Leviathan of Parsonstown

Jul 8, 2016 1 comments

In 1845, William Parsons, an Irish nobleman and the third Earl of Rosse, constructed a large telescope with an enormous 6-feet wide mirror on his estate Birr Castle, at Parsonstown in what is present day Birr, in Ireland. The telescope was so large that locals began to call it the “Leviathan of Parsonstown” — the leviathan is a sea monster or a whale in modern Hebrew. It was the largest telescope in the world at that time, a title it proudly held until the construction of the 100-inch Hooker telescope at the Mount Wilson Observatory, California, in 1917.

William Parsons built several telescopes in his lifetime, and the Leviathan of Parsonstown was the pinnacle of his achievements. With his great telescope, Parsons studied nebulas and discovered that these blurry objects are not not truly gaseous but contained fine stars that previous telescopes couldn't resolve individually. The Leviathan was the first to reveal the spiral structure of M51, a galaxy nicknamed later as the "Whirlpool Galaxy", and his drawings of it closely resemble modern photographs.


Photo credit: National Library of Ireland/Wikimedia

To the build the Leviathan of Parsonstown, which had no precedent, William Parsons had to invent many techniques of telescope construction and perfect techniques of casting, grinding and polishing large telescope mirrors from speculum, an alloy of copper and tin. While earlier telescope builders guarded their secrets, William Parsons made his widely available. He published details of his techniques and presented them to the Belfast Natural History Society. The images he obtained using his telescope were widely circulated within the British commonwealth.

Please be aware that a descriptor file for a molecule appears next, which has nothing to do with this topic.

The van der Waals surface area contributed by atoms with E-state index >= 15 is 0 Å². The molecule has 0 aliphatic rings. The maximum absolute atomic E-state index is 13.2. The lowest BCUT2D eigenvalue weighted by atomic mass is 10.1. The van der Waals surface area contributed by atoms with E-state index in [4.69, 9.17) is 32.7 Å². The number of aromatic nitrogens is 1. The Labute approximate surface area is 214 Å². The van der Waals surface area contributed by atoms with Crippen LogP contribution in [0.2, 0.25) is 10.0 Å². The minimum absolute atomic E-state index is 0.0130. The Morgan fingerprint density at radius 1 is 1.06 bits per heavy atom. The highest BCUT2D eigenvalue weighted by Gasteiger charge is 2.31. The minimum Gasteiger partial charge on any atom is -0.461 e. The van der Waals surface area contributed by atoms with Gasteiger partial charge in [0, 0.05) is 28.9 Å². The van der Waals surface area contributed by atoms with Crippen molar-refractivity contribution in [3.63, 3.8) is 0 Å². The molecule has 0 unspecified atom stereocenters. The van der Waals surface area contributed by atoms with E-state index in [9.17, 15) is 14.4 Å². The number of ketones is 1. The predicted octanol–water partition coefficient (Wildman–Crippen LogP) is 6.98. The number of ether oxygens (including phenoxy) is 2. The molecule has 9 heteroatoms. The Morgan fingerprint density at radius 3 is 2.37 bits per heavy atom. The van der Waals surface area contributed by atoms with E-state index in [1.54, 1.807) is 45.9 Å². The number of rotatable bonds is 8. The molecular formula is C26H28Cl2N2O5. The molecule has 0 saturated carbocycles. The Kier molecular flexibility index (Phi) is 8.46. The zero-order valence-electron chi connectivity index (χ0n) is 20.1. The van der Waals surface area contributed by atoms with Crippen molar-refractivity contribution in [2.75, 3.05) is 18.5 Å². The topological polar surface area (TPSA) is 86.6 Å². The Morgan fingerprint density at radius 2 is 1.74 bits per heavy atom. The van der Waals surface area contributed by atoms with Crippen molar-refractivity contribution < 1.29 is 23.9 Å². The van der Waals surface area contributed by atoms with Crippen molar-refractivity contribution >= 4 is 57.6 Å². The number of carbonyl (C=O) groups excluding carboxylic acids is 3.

Parsons took five tries before he created a mirror that could be used, and 3 years to build the actual telescope. The mirror was 5 inches thick and weighed almost 3 tons. The telescope was mounted between two massive stone walls for support. A system of chains, pulleys and counterweights kept the telescope in balance. The supporting walls restricted the telescope’s azimuthal angle (left-right movement) but the telescope could point in any direction vertically up or down. As the Earth rotated, celestial objects would pass between the viewing gap of the walls, giving the observer, who stood precariously on an observing platform at the top of the telescope, no more than thirty minutes to observe. Because astronomical photography was in its infancy at the time, Parsons made sketches of what he saw instead. Some of these sketches can still be viewed today, and has to be admired for their accurate detail when compared to modern photographs.

After the death of William Parsons in 1867, his son Lawrence, the 4th Earl of Rosse, continued to operate the telescope until about 1890, after which it fell into disuse. When the First World War broke out in 1914, the telescope was taken apart and all metals were melted down to contribute to the war effort. Of the original two mirrors, one was lost while the other is preserved in London’s Science Museum.

Today, a replica of the Leviathan of Parsonstown stands at the site of the original telescope.


Sketch made by Lord Rosse of the Whirlpool Galaxy in 1845. Photo credit: public domain


Replica of the Leviathan of Parsonstown in Birr, Ireland. Photo credit: H.Warren/Panoramio


Photo credit: Colm Ryan/Flickr


Photo credit: bea & txema & alan/Flickr


Photo of the original mirror of Lord Rosse six foot telescope now in the science museum in London. Photo credit: Geni/Wikimedia

Sources: Wikipedia / www.historyireland.com


  1. When my best friend died, this is where I went to grieve.


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